Nucleic acid extraction was carried out from tissue samples of the seven organs of the feline: lungs, trachea, spleen, liver, intestines, heart and kidneys. Samples were prepared by adding 1 mL of Quik-Zol Trizol reagent (LUDWIG BIOTECNOLOGIA, Brazil) for each 100 mg of tissue and homogenized by vortexing. After this process, 250 µL of each sample was loaded onto columns of Cellco-Virus RNA + DNA Preparation Kit Spin (CELLCO BIOTEC, Brazil), and RNA was purified according to manufacturer`s instructions.
The detection of SARS-CoV-2 was performed using the Allplex™ 2019-nCov Assay (SEEGENE, South Korea), according to manufacturer`s instructions. Thermocycling was carried out in a QuantStudio 5 instrument (Applied Biosystems, USA) with a hold stage composed of a first step of 20 min at 50°C, followed by a second step of 15 s at 95 °C. The PCR stage was composed of a first step of 15 s at 94°C followed by a second step of 30 s at 58 °C, repeated 45 times.
SARS-CoV-2 Genome Sequencing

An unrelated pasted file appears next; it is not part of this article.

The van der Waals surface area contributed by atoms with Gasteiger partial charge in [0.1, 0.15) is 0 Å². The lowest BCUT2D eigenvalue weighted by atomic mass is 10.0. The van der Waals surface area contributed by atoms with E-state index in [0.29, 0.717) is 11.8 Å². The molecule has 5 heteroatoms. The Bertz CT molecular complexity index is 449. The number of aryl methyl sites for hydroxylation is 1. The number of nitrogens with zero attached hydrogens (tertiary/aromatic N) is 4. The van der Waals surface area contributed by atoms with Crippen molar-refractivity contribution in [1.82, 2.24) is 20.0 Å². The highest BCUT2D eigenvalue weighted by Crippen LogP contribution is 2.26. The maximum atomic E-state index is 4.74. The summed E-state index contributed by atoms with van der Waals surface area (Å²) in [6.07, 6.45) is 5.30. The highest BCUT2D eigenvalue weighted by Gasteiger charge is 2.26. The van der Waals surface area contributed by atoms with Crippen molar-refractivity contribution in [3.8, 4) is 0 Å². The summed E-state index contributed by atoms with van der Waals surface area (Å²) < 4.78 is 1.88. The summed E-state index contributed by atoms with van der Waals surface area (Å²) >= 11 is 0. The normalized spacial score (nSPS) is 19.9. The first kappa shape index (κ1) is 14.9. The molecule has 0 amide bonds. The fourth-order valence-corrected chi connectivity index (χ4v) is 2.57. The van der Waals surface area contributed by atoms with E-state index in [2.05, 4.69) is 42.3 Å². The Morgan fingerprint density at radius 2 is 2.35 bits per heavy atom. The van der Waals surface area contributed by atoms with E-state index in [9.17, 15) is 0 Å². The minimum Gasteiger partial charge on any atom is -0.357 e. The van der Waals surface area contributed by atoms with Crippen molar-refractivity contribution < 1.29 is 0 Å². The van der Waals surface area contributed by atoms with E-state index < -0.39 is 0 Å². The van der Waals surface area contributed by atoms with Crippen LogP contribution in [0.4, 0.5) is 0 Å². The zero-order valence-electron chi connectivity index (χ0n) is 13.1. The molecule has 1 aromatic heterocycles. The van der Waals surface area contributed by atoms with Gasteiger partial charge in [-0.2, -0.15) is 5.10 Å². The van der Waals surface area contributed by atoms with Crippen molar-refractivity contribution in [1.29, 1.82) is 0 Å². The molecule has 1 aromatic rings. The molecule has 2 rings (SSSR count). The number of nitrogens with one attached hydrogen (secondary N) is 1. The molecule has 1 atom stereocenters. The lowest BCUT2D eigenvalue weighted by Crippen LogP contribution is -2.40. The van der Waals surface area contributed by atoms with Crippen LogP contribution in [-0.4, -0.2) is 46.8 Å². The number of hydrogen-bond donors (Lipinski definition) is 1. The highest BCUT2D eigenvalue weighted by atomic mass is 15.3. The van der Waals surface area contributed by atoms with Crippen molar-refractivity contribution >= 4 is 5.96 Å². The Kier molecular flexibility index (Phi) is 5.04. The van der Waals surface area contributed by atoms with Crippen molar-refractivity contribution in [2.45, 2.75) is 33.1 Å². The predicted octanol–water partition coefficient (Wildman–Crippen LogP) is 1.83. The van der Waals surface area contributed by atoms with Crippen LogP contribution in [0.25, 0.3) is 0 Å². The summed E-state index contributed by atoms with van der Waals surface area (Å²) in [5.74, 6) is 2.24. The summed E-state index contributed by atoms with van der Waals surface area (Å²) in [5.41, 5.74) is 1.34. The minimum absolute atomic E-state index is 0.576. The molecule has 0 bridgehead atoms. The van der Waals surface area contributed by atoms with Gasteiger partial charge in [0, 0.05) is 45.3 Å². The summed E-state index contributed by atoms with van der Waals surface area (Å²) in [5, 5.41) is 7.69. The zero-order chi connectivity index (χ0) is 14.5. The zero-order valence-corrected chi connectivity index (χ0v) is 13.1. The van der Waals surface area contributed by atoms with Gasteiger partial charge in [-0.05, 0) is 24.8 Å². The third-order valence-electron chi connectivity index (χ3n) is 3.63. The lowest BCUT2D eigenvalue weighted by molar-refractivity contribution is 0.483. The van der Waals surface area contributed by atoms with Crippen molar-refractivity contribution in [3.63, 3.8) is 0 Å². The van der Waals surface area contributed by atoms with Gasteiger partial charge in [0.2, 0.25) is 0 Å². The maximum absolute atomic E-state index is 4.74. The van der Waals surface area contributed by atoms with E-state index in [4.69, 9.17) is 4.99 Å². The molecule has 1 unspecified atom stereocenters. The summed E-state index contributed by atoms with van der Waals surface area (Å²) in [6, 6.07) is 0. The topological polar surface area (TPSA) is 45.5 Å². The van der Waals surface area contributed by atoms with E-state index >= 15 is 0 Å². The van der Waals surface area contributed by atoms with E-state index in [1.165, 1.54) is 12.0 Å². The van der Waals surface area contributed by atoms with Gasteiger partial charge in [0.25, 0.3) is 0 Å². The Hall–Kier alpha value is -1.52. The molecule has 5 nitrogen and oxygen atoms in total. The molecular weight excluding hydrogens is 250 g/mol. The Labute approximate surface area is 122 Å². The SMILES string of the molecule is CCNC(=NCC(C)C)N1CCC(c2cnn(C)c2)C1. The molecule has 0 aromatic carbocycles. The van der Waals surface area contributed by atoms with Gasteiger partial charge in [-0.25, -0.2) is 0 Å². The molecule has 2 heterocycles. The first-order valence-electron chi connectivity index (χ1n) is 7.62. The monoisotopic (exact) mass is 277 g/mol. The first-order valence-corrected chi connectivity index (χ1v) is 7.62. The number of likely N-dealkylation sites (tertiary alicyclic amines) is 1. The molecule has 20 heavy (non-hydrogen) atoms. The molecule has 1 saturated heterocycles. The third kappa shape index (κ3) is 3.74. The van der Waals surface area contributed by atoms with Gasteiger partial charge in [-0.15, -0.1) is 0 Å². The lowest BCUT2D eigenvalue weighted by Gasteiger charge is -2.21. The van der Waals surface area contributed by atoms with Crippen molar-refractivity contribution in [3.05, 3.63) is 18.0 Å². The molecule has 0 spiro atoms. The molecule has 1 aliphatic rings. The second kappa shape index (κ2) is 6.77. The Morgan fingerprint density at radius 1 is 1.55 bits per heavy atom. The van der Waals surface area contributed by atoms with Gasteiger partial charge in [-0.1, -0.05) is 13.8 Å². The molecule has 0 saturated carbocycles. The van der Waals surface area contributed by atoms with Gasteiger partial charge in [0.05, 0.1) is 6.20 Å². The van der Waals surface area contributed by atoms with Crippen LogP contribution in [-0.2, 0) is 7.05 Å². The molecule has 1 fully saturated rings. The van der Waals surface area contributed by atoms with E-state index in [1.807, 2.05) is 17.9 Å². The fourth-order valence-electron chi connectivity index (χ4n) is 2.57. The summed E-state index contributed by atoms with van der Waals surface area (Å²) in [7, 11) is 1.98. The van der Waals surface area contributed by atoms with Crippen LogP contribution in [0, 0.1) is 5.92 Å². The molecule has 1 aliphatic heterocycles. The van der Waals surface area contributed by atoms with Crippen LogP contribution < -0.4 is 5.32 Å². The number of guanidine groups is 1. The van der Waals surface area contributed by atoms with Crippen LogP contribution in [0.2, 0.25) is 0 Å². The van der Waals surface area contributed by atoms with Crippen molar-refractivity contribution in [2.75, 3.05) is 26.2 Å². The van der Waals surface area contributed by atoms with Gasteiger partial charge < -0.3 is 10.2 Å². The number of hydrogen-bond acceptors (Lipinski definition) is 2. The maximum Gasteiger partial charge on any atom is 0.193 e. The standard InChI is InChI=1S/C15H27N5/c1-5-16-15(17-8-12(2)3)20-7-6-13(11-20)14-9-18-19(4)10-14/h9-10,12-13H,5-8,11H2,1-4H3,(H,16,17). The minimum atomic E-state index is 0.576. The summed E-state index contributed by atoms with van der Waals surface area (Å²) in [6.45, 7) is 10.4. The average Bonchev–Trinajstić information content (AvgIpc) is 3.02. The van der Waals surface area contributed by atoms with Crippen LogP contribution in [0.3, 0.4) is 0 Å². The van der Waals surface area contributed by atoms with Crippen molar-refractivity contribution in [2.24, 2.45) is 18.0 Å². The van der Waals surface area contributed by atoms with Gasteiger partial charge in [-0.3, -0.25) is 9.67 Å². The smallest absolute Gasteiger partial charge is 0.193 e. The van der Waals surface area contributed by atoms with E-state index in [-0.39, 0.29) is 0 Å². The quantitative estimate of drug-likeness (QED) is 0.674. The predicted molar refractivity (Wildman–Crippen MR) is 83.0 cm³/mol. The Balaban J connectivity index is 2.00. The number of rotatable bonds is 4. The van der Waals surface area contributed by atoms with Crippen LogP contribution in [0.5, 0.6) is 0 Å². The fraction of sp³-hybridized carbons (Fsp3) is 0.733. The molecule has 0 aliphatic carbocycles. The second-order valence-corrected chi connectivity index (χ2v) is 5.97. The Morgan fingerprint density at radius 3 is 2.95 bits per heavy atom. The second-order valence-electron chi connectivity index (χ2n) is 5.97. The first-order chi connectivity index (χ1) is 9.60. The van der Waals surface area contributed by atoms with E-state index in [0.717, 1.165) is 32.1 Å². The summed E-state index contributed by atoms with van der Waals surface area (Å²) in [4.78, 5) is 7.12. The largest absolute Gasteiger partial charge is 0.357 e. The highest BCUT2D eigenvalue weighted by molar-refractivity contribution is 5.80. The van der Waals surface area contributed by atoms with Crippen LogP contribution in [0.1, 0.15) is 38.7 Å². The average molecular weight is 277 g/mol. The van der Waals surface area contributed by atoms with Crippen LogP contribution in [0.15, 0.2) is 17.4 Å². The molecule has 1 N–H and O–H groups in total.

The RNA extracted from the seven feline samples were submitted to Next Generation Sequence. RNA extractions (8 µL) from tissue samples were submitted to reverse transcription with LunaScript® (NEB, USA), following manufacturer`s instructions. The obtained cDNA was used as template for SARS-CoV-2 genome amplification with 1200bp amplicon "midnight" primer set V5, as previously described (https://www.protocols.io/view/sars-cov2-genome-sequencing-protocol-1200bp-amplic-btsrnnd6?step=4). Two tiling-based PCR were performed using Q5 Hot Start High-Fidelity DNA Polymerase (NEB, USA) and primers as previously described (https://www.protocols.io/view/sars-cov2-genome-sequencing-protocol-1200bp-amplic-btsrnnd6?step=4). Termocycling was composed of an incubation for 30 s at 98 °C for denaturation, followed by 35 cycles of 98 °C for 15 s and 65 °C for 5 min for annealing and extension. PCR amplicons for pool 1 and pool 2 were combined for each sample and adjusted to a concentration of 5 -10 ng/µL. End-Prep reactions were performed with NEBNext® Ultra™ II End Repair/dA-Tailing Module (NEB, USA) and barcoded using ONT Native Barcoding Expansion kit (EXP-NBD104) (Oxford Nanopore Technologies, UK), according to manufacturers`s protocols. The barcoded samples were then combined and purified using AMPure XP Beads (Beckman Coulter, USA) and loaded onto Oxford Nanopore MinION SpotON Flow Cells R9.4.1 (Oxford Nanopore Technologies, UK). High accuracy base calling was carried out after sequencing from the fast5 files using the Oxford Nanopore Guppy tool (Oxford Nanopore Technologies, UK).